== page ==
ASPEN, CO — A few weeks ago, I got the chance to hike and camp at one of Colorado’s most picturesque spots: Conundrum Hot Springs near Aspen.
The more than 8-mile hike one-way through the Snowmass Aspen Wilderness (my GPS mapped closer to 9.2 miles each way) is something I’ve wanted to do since moving to Colorado more than three years ago.
I had heard the horror stories about trash being left at campsites, human waste being found near the hot springs, people bringing their dogs to the area despite multiple signs warning that they’re not allowed, erosion along the trail and general overcrowding.
Remember this scene?
All of that led way to a new permit system where those wanting to stay overnight had to apply for a camping spot in advance. The $10 permits are now required year-round.
So when the permits went on sale at the beginning of the summer, I decided to jump on the chance to go.
And from what I could tell during a Sunday in late July is that the permit system seems to have set out what it intended to do – reduce overcrowding and help preserve a wonderful stretch of Colorado wilderness.
The hike to Conundrum Hot Springs
We started the hike a little before 7 a.m. after grabbing some WAG bags that were available at the trailhead. (Pack in pack out!)
We hiked through a mix of meadows and forest for the first two hours without seeing another soul – which, when hiking in Colorado, can be rare.
The people we did see were coming down from the hike and were friendly and encouraging – assuring us that the trek was worth it for the warm hot springs at the top.
About 4.5 miles into the hike, we crossed paths with two park rangers who were eager to check our permit and make sure we had a bear canister. They both echoed how, so far, the permit system has been well-received.
Up until that point we had seen only four backpackers, all of whom were heading back out of the trail. The trial was clean, narrow and offered stunning views of surrounding mountains and wildflowers at nearly every turn.
Near the first major creek crossing, a group of day hikers passed us going toward the springs. Those same four hikers were also the only ones at the main hot spring when we arrived near our campsite a few miles later.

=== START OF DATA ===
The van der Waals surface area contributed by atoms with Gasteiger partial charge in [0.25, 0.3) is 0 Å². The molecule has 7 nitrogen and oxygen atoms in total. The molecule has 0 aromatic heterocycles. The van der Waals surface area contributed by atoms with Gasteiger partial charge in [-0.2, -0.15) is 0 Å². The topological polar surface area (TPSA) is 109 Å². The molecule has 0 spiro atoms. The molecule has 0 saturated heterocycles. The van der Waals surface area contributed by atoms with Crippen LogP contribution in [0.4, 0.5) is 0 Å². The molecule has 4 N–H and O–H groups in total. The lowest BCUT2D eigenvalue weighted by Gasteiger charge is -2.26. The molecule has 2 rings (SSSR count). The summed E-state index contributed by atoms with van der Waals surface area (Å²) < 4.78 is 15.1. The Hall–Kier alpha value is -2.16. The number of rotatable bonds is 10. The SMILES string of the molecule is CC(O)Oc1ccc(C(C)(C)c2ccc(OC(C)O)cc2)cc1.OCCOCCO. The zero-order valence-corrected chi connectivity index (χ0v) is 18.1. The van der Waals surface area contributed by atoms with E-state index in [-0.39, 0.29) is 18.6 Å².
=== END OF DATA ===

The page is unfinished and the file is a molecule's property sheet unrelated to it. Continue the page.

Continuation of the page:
The last mile was almost entirely uphill with loose rocks lining the path. By the time we got to our campsite and unpacked, we were more than ready to relax in the hot springs.
In the three times we returned to the springs during our trip, by far the busiest time was at dusk where about 12 people were in the springs. But everyone there was cool and happy to make room.
One guy offered me wine from a bag while another recounted his trip to the springs back in the 70s after climbing Castle Peak. The night was cut short by some lightning overhead, but views of the stars were among the most beautiful I’ve ever seen.
Despite having a permit to stay two nights, we opted to head out the next morning due to storms in the forecast. It was the perfect 32-hour getaway.
A couple takeaways from the trip
I didn’t see any trash by the springs, any dogs running loose or any people being blatantly disrespectful. Those who had brought beverages to the springs packed it out.
Most people were kind, courteous and followed the rules. The only visible trash was a single cigarette butt we noticed next to the trail while hiking out.
And even though we packed bug spray, biting flies and mosquitoes were somewhat of an annoyance the closer we got to the springs.
Compared to what I had heard from co-workers, read online and expected going into it, there were far fewer people on the trail than I anticipated.
Of course, there will always be cases where this doesn’t hold true, but overall it seems like the permit system is a step in the right direction for those who want to keep Colorado’s most beautiful places in good shape for years to come.
Have your own Conundrum Hot Springs story? Send me a note at email@example.com